Saturday, October 08, 2011

What we would do differently today

If launching e-Invoicing today:

1. The SME-sector’s organizations were not involved strongly enough in the beginning.  They should have been co-owners of the productivity issue with e-invoicing and thus taking responsibility to tell enterprises that it is not only cost-saving in the core invoicing and payment process  – but an innovation platform that leads to:

- real-time view of financials with automated accounting and cash flow estimates

- automated VAT-reporting

- better cash flow based on faster payments and higher invoicing frequency

- lower credit risk based on faster payments and higher invoicing frequency

- automated invoice financing (and cheaper with supplier finance)

On this basis it would have been possible to more powerfully drive home the “Paper and e-mail invoices have no future”- mindset earlier.

Recommendation: communicate the no-future and “CUT50”-like targets and engage SME-organizations as co-owners

2. Cost-cutting aspect dwarfed other - even more important aspects -  like:

- sending and receiving e-invoices is better service for customers and suppliers alike

-  liberating back office staff for customer service (not just firing), selling and production – more interesting, productive and often better paid jobs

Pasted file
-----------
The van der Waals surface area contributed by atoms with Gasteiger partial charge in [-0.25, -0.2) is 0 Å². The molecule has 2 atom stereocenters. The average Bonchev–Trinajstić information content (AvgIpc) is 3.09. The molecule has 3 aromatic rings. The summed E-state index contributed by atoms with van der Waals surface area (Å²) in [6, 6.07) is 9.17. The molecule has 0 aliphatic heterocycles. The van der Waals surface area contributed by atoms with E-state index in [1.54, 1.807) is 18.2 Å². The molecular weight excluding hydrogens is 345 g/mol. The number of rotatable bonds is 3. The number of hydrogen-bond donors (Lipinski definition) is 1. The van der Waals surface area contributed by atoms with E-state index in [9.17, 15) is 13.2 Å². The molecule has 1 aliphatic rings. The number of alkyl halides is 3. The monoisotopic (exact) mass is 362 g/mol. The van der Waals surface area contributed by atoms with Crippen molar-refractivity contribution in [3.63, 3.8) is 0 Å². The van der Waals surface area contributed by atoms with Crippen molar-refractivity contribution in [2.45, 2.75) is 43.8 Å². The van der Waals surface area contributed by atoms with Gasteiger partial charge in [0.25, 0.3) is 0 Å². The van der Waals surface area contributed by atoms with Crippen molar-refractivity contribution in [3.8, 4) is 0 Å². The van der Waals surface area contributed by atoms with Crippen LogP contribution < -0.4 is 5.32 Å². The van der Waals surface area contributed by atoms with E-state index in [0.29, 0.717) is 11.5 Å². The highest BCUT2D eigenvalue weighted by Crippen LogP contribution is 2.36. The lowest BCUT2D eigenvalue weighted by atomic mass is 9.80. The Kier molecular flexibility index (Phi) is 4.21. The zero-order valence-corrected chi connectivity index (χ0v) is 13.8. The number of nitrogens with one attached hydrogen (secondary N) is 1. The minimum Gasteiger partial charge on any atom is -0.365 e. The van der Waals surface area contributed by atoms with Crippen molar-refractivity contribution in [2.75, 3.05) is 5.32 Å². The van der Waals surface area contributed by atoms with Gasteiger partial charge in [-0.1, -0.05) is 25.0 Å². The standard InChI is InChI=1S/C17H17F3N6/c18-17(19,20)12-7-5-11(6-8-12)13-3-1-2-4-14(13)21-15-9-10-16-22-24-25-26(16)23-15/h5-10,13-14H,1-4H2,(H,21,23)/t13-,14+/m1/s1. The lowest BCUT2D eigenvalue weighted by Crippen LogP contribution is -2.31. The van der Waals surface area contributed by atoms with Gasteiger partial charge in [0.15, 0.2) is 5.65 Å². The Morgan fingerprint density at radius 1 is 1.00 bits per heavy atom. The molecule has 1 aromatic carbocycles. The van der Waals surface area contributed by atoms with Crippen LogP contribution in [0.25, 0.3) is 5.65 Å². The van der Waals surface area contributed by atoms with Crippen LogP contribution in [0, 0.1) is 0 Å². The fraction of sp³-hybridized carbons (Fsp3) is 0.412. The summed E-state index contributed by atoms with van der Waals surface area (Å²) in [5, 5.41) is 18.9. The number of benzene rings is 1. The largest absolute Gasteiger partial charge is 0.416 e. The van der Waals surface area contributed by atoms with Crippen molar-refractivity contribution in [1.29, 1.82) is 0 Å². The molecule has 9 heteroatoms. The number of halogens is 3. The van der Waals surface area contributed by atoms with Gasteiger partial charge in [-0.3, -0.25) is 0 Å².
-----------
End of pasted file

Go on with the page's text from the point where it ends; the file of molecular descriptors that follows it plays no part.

- CO2-reduction can be 300g per invoice (all included)

- cutting fraud risks and tax evasion (VATgap in EU 118,7 bn in 2009… our money..)

Recommendation: communicate the target beyond cutting costs – especially need to internally mobilize workforce

3. Only deadlines make it happen. General statements favoring e-invoices and carrots were not sufficient – the SMEs have so many issues to attend that migration is postponed without clear deadlines from buyers.

Recommendation: wide and early issuance of published early deadlines (all sectors – but especially public) stressing that individual exceptions can be granted for limited periods (for SMEs or their accounting service not using Internet or being in middle of upgrading invoicing applications)

4. Municipal sector was patchy (still is) – even if all have invested in receiving e-invoices they were too slow to issue deadlines for paper (not taking responsibility for tax payer’s money and pushing local enterprises into better competitiveness). Deadlines were sometimes delayed as they wanted to create ability to send first.

Recommendation: Stress need to save tax payer’s money also in municipalities and their responsibility to drive local enterprises into better productivity via e-invoicing. Deadlines for incoming paper should not be coupled to ability to send e-invoices as this takes more time.

5. The Finvoice standard was not implemented strictly enough > some interoperability challenges.

Recommendation: Use ISO20022 – both strict and equipped with clear and fast maintenance process

6. Separate bank network supporting only Finvoice. Work needed to get non-banks and banks to interoperate – worsened by lack of rulebook.